Philip M Spanheimer, MD1, John G Armstrong, MD1, Sunyang Fu, BBA1, Junlin Liao, PhD1, Scott E Regenbogen, MD2, John C Byrn, MD1. 1University of Iowa, 2University of Michigan
Background: Despite increasing use of robotic surgery for rectal cancer, reported outcomes have come from highly specialized units and few series have been published from the practice of generalizable US surgeons. Thus, the effect of formal robotic training and learning curves among early cases have not been well studied. We sought to critically evaluate the short- and long-term outcomes of robotic rectal cancer resections by a single colorectal surgeon, self-taught after completion of formal training, in an academic institution without a specialized robotics focus.
Methods: We performed a retrospective chart review for the initial 71 consecutive patients who underwent robotic low anterior resection (LAR) or abdominoperineal resection (APR) for rectal adenocarcinoma between 2010-2014. Demographic, clinicopathologic, and intraoperative and postoperative outcomes data were abstracted from the medical record using a standardized data collection tool. Total mesorectal excision integrity was graded by pathologists in 39 cases (55%).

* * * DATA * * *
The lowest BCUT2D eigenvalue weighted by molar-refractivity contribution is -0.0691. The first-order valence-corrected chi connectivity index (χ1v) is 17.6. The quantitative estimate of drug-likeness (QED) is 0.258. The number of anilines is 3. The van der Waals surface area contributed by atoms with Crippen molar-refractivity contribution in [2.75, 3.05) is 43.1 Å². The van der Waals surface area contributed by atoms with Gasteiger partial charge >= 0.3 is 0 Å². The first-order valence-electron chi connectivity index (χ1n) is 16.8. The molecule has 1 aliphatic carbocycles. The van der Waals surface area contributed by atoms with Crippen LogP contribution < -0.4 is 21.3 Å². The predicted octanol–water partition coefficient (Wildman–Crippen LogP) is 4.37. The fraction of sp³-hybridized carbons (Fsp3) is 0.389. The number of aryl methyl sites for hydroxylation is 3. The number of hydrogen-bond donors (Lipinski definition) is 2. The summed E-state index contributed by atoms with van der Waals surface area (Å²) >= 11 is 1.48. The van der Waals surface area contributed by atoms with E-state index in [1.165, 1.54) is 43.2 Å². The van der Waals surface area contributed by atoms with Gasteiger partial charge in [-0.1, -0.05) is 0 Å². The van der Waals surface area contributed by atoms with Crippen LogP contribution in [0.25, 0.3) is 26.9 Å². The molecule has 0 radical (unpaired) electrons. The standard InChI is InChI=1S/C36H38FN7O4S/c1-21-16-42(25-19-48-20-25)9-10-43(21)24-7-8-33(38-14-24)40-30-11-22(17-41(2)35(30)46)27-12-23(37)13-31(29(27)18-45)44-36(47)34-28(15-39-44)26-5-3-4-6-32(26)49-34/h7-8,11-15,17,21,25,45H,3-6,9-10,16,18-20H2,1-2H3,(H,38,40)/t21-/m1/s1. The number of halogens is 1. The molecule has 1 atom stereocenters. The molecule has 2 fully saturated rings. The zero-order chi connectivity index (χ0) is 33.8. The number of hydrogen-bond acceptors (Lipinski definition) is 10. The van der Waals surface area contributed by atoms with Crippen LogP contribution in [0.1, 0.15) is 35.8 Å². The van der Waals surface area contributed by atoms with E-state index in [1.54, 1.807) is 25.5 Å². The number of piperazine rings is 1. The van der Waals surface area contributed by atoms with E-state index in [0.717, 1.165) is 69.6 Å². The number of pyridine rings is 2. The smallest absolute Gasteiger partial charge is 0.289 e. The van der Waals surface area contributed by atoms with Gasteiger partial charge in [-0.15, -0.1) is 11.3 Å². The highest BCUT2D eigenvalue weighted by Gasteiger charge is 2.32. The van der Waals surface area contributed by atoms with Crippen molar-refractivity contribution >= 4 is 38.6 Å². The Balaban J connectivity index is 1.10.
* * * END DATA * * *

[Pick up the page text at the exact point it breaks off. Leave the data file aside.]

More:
Results: We identified 46 LARs (65%) and 25 APRs (35%). Fifty patients (70%) received preoperative chemoradiation. Median procedure time was 219 minutes (IQR 184-275), mean blood loss 165 cc (SD 156 cc), and median length of stay 6 days (IQR 4-8). Radial margin was negative in all 46 LAR patients and 24/25 APR (96%) patients. Total mesorectal excision integrity was complete/near complete in 23/23 (100%) graded LAR specimens and 15/16 (94%) APR specimen. A mean of 16+/-8 lymph nodes were retrieved. There was one conversion to open, and no perioperative blood transfusion or ureteral injuries. Within 30 days of surgery, we observed 4 (6%) superficial and 5 (7%) deep organ space infections and no urinary tract infections or deaths. At median follow up of 21.9 months, there were no local recurrences. Five year disease free survival was 83.1% and five year overall survival was 94.4%.
Conclusions: Robotic proctectomy for rectal cancer was introduced in to a typical colorectal surgery practice by a single surgeon. Over the first four years of experience, there was a low conversion rate, low complication rate, and satisfactory oncologic outcomes. The role of patient selection, time trends, equipment changes, and training could not be evaluated, yet these data highlight the need for broad improvements in the audit and feedback of surgical outcomes for this rapidly-growing technology.